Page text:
Prince William jokes about Emma Stone's 'very dangerous' stunts at Buckingham Palace

·Royal Correspondent
·3 min read

Watch: Duke and Duchess of Cambridge speak to Emma Stone and Emma Thompson about Cruella

Prince William joked he should have had actor Emma Stone "stopped" for riding a motorcycle outside Buckingham Palace during the filming of the movie Cruella.

William and his wife Kate spoke to Hollywood stars Stone and Emma Thompson ahead of the release of their new movie, which tells the origin story of Cruella, the villain of 101 Dalmatians.

Kate asked the actors if the film had been fun to shoot, to which Stone replied: "It was so much fun, we were all over London, in front of Liberty.

"They transformed Carnaby Street into 70s London, which was amazing.

"We were in front of Buckingham Palace at one point, I was riding a motorcycle around The Mall."

William replied: "We should have had you stopped. It's very dangerous."

Stone laughed and said she "really got away with it".

The two royals spoke to Emma Stone and Emma Thompson, stars of Cruella. (Kensington Palace)
The two royals spoke to Emma Stone and Emma Thompson, stars of Cruella. (Kensington Palace)

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The two actors also shared their love of the costumes in the film, with Thompson joking that she thought they had been sourced from her own wardrobe.

"I was alive in the 70s so I kept looking at all the frocks and saying I think that's mine... I'm sure I wore that, you won't remember because you are all too young!" Thompson said. 

She also recounted one occasion when they had to take the tube instead of driving through London because of a protest being held in the capital.

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Despite a "rammed" underground and her elaborate costume at 9am on a Sunday, Thompson said "no one batted an eyelid". 

William also shared more about a "flirty" moment he shared with a woman in her 90s, which happened when he visited a care home on Sunday.

He said: "I got propositioned by a 96-year-old lady called Betty yesterday who wanted to kiss me.

"She's in a care home with her daughter and I said: 'Betty if I do that I'll get slapped on the back of the head for inappropriate social distancing,' and she said 'I'll have you afterwards then'.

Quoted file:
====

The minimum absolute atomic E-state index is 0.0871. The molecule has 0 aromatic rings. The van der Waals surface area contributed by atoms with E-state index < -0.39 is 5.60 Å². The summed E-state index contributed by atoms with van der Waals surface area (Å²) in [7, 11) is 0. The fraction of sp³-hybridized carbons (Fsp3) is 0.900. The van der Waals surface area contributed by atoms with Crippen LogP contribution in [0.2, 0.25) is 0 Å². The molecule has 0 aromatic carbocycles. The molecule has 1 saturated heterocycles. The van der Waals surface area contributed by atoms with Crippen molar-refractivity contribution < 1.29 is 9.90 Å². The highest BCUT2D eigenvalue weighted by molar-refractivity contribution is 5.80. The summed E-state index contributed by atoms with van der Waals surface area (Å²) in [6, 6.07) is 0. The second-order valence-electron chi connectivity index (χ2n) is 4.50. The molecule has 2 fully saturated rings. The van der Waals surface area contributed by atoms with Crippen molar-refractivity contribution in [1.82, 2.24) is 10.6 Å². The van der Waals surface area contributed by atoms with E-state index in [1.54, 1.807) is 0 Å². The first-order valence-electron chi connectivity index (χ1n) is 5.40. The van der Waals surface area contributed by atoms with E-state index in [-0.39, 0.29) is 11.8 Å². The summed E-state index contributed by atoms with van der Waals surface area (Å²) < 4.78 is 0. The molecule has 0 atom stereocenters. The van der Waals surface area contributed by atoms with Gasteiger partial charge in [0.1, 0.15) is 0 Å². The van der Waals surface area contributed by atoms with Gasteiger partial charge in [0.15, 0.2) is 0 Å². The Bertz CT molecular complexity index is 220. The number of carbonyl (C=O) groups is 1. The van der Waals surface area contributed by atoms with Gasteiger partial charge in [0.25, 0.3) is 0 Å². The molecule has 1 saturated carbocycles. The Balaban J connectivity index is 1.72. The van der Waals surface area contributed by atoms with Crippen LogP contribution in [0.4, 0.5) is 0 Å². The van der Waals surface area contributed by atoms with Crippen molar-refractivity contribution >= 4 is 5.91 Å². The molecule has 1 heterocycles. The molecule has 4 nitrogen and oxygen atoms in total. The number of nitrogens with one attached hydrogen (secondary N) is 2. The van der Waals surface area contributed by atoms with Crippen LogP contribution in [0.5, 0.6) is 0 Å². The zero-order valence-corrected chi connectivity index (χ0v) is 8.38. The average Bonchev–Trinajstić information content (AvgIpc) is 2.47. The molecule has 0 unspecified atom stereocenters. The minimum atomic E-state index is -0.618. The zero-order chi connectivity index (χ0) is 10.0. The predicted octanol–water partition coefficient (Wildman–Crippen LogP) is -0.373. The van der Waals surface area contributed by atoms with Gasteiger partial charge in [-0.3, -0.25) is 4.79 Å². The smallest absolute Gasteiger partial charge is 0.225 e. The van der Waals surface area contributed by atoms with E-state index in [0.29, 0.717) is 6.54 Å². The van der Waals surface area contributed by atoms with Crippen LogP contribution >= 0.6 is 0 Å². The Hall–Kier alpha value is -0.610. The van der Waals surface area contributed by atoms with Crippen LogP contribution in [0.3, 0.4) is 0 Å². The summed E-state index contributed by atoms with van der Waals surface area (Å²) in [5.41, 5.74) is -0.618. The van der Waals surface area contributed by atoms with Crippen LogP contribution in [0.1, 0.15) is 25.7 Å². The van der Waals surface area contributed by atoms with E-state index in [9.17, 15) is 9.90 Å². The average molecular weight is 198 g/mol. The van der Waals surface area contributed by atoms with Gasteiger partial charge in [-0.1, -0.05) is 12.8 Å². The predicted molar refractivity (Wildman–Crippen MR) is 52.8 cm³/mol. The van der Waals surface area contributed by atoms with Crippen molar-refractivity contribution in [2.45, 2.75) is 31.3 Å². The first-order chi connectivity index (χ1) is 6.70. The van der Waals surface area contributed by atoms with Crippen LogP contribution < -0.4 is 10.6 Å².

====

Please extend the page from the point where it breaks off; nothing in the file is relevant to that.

"She was a right character."

Kate said: "This is what happens when I'm not around!"

Britain's Prince William, Duke of Cambridge and Britain's Catherine, Duchess of Cambridge arrive in a Land Rover Defender that previously belonged to Prince Philip, Duke of Edinburgh, as they host a drive-in cinema event for NHS staff at the Palace of Holyroodhouse in Edinburgh, Scotland on May 26, 2021, during their week long visit to Scotland. (Photo by Chris Jackson / POOL / AFP) (Photo by CHRIS JACKSON/POOL/AFP via Getty Images)
William and Kate borrowed a Land Rover Defender that previously belonged to Prince Philip, Duke of Edinburgh, for the drive-in cinema event for NHS staff. (Chris Jackson/AFP)
Britain's Prince William, Duke of Cambridge and Britain's Catherine, Duchess of Cambridge arrive in a Land Rover Defender that previously belonged to Prince Philip, Duke of Edinburgh, as they host a drive-in cinema event for NHS staff at the Palace of Holyroodhouse in Edinburgh, Scotland on May 26, 2021, during their week long visit to Scotland. (Photo by Chris Jackson / POOL / AFP) (Photo by CHRIS JACKSON/POOL/AFP via Getty Images)
The duke and duchess held the event to thank NHS workers. (Chris Jackson/AFP)

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Thompson called the royals "darlings" as she excitedly talked about the work of the NHS during the pandemic.

Kate said some of the workers told her they felt guilty when they contracted COVID-19 for leaving their colleagues continuing to face the challenges on the frontline.

The Duke and Duchess of Cambridge, who are the Earl and Countess of Strathearn when they are in Scotland, hosted a drive-in cinema for NHS workers, showing Cruella two days before it is released in the UK.

The duchess gave a short speech thanking them for their hard work and encouraging them to "cuddle up" and enjoy the film.

Then she joined her husband in a Land Rover that had belonged to the Duke of Edinburgh, which they borrowed with permission from the Queen.

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